The wrong sort of society

If you're not in control, you're at risk. The world seems hostile, and the stress is harmful. Lucy Hodges reports on the practices of early man and why today's hierarchical structures may be considered unnatural
Click to follow
The Independent Online
Is the way we organise ourselves into hierarchical structures at work, with some people having more power and responsibility and autonomy than others, somehow natural? Is the increasing gap between rich and poor a reflection of evolution? More to the point, is it good for us? The answer to all three questions, according to the experts (who are not grinding a rusty Marxist axe but simply trying to get at the truth), is no.

We evolved more than two million years ago from pre-human ape societies to notably egalitarian hunter-gatherer groups. Then, with the advent of human settlements and farming and the resource surpluses that came with them, we reverted only 10,000 years ago - a flash in evolutionary terms - to social inequalities once again. What was going on and can we draw lessons for how to live today?

Such data will be picked over this afternoon by a social scientist, a biologist and an evolutionary psychologist at a Darwin seminar organised by the Centre for Philosophy of Natural and Social Sciences at the London School of Economics. It is an attempt by the LSE Darwinians to look at inequality through an evolutionary lens and thereby to shed some light on a subject which is usually analysed within a single discipline and not across several.

The inspiration for the event is the new book Unhealthy Societies: The afflictions of inequality by Richard Wilkinson, senior research fellow at the Trafford Centre for Medical Research at Sussex and a visiting professor at University College London. His message is that inequality kills. Countries like the US with big gaps between rich and poor have higher death rates than those with smaller gaps such as Sweden and Japan.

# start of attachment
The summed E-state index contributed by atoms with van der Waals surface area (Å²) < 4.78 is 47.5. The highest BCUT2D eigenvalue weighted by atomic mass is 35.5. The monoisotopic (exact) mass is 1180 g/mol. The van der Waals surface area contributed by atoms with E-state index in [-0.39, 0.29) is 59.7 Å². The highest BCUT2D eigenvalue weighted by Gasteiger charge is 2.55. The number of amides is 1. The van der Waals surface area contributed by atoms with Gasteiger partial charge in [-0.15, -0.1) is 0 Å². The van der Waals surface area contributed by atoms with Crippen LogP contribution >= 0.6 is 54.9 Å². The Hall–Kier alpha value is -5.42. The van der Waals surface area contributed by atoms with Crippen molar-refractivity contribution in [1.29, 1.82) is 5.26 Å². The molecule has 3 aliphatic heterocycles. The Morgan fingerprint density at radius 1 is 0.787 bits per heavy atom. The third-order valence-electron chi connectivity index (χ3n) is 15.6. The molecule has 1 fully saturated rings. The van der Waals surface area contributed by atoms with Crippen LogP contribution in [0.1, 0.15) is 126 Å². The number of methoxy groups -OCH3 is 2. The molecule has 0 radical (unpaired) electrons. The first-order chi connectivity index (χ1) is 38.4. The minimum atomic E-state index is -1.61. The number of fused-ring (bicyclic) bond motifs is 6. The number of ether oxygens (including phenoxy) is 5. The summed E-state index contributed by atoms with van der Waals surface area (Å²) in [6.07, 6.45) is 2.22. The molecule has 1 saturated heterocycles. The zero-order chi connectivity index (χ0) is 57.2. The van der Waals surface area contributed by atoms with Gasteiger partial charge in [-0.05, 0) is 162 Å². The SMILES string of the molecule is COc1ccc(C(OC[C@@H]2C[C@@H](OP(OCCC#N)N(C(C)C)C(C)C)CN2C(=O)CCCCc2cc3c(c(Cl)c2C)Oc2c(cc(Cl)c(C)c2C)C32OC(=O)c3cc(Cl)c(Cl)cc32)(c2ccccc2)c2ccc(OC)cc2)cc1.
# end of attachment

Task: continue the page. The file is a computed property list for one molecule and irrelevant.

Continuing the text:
What seem to be more important than the physical effects of poverty are psycho-social factors such as how much control you have over your life. Being poor removes your choices and leads to a breakdown in social cohesion and trust. Research in the US has shown that people at the bottom of the heap experience their environment as hostile.

"Relationships with one's own species are absolutely crucial to welfare," Dr Wilkinson says. "Other species can compete for food supplies, but one's own species compete for everything - jobs, housing, sexual partners, the shirt off your back. But members of one's own species are also the greatest source of support and comfort. So, whether life is heaven or hell depends on your social relationships. I suspect through most of history that has been more important than physical environment to our health and is why in primitive societies there is such an emphasis on food-sharing, gift exchange, and an avoidance of clear opposition of interests."

What are the evolved mechanisms in the human body that lead the low-status to have worse health than their bosses? According to Dr Eric Brunner, a biologist and senior research fellow at University College London medical school who will also speak this afternoon, they are the same kind as those enjoyed by the baboons in Tanzania's Serengeti game park. (In a famous study he looked at Whitehall civil servants and found those with low status had worse health than their bosses - a classic sign that being bottom of the heap induces stress.)